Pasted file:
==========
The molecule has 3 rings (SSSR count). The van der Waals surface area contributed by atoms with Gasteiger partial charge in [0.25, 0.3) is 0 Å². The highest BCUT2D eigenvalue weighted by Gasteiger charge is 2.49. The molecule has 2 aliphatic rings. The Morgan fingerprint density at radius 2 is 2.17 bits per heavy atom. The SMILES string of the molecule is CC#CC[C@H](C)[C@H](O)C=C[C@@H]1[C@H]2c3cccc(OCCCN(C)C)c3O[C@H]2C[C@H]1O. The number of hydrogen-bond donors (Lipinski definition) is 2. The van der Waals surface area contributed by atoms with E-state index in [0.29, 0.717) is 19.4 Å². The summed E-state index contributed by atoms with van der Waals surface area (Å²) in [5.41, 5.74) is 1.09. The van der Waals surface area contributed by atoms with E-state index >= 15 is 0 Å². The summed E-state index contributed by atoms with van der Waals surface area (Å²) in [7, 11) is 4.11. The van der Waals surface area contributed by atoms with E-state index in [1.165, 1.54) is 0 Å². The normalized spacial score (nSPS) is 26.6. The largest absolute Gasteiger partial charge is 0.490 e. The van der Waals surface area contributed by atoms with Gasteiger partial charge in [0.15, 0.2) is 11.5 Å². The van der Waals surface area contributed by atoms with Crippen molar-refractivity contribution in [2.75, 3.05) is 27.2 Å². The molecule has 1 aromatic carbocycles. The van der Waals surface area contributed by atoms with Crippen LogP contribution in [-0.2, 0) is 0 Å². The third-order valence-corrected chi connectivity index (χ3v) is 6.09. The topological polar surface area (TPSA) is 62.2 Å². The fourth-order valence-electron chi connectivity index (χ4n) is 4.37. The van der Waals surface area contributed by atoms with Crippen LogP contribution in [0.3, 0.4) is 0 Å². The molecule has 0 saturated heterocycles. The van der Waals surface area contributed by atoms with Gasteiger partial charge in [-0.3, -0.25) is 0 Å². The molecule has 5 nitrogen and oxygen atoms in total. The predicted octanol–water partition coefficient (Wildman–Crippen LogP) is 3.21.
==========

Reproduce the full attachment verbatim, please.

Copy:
The molecule has 3 rings (SSSR count). The van der Waals surface area contributed by atoms with Gasteiger partial charge in [0.25, 0.3) is 0 Å². The highest BCUT2D eigenvalue weighted by Gasteiger charge is 2.49. The molecule has 2 aliphatic rings. The Morgan fingerprint density at radius 2 is 2.17 bits per heavy atom. The SMILES string of the molecule is CC#CC[C@H](C)[C@H](O)C=C[C@@H]1[C@H]2c3cccc(OCCCN(C)C)c3O[C@H]2C[C@H]1O. The number of hydrogen-bond donors (Lipinski definition) is 2. The van der Waals surface area contributed by atoms with E-state index in [0.29, 0.717) is 19.4 Å². The summed E-state index contributed by atoms with van der Waals surface area (Å²) in [5.41, 5.74) is 1.09. The van der Waals surface area contributed by atoms with E-state index >= 15 is 0 Å². The summed E-state index contributed by atoms with van der Waals surface area (Å²) in [7, 11) is 4.11. The van der Waals surface area contributed by atoms with E-state index in [1.165, 1.54) is 0 Å². The normalized spacial score (nSPS) is 26.6. The largest absolute Gasteiger partial charge is 0.490 e. The van der Waals surface area contributed by atoms with Gasteiger partial charge in [0.15, 0.2) is 11.5 Å². The van der Waals surface area contributed by atoms with Crippen molar-refractivity contribution in [2.75, 3.05) is 27.2 Å². The molecule has 1 aromatic carbocycles. The van der Waals surface area contributed by atoms with Crippen LogP contribution in [-0.2, 0) is 0 Å². The third-order valence-corrected chi connectivity index (χ3v) is 6.09. The topological polar surface area (TPSA) is 62.2 Å². The fourth-order valence-electron chi connectivity index (χ4n) is 4.37. The van der Waals surface area contributed by atoms with Crippen LogP contribution in [0.3, 0.4) is 0 Å². The molecule has 0 saturated heterocycles. The van der Waals surface area contributed by atoms with Gasteiger partial charge in [-0.3, -0.25) is 0 Å². The molecule has 5 nitrogen and oxygen atoms in total. The predicted octanol–water partition coefficient (Wildman–Crippen LogP) is 3.21.